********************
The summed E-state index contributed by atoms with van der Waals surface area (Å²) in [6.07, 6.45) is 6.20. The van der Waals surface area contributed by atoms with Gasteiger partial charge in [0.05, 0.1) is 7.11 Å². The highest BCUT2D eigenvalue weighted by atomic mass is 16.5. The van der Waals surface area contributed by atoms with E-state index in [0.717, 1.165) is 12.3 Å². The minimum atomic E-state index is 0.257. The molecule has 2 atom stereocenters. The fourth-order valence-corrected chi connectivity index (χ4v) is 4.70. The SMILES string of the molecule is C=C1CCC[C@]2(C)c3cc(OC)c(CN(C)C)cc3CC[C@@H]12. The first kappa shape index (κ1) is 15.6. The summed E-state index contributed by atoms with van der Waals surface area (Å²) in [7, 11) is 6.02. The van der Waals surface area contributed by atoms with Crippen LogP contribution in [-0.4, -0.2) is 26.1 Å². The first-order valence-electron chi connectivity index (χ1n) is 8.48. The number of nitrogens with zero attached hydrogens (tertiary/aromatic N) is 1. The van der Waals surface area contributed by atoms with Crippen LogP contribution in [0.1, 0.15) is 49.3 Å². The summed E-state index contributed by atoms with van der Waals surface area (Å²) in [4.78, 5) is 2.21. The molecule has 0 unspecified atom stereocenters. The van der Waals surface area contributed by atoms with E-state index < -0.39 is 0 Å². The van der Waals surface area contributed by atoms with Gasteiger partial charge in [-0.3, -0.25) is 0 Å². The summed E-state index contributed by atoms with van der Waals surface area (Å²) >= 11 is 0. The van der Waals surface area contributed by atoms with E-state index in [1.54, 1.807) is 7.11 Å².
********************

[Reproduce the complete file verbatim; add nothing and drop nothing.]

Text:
The summed E-state index contributed by atoms with van der Waals surface area (Å²) in [6.07, 6.45) is 6.20. The van der Waals surface area contributed by atoms with Gasteiger partial charge in [0.05, 0.1) is 7.11 Å². The highest BCUT2D eigenvalue weighted by atomic mass is 16.5. The van der Waals surface area contributed by atoms with E-state index in [0.717, 1.165) is 12.3 Å². The minimum atomic E-state index is 0.257. The molecule has 2 atom stereocenters. The fourth-order valence-corrected chi connectivity index (χ4v) is 4.70. The SMILES string of the molecule is C=C1CCC[C@]2(C)c3cc(OC)c(CN(C)C)cc3CC[C@@H]12. The first kappa shape index (κ1) is 15.6. The summed E-state index contributed by atoms with van der Waals surface area (Å²) in [7, 11) is 6.02. The van der Waals surface area contributed by atoms with Crippen LogP contribution in [-0.4, -0.2) is 26.1 Å². The first-order valence-electron chi connectivity index (χ1n) is 8.48. The number of nitrogens with zero attached hydrogens (tertiary/aromatic N) is 1. The van der Waals surface area contributed by atoms with Crippen LogP contribution in [0.1, 0.15) is 49.3 Å². The summed E-state index contributed by atoms with van der Waals surface area (Å²) in [4.78, 5) is 2.21. The molecule has 0 unspecified atom stereocenters. The van der Waals surface area contributed by atoms with E-state index < -0.39 is 0 Å². The van der Waals surface area contributed by atoms with Gasteiger partial charge in [-0.3, -0.25) is 0 Å². The summed E-state index contributed by atoms with van der Waals surface area (Å²) >= 11 is 0. The van der Waals surface area contributed by atoms with E-state index in [1.54, 1.807) is 7.11 Å².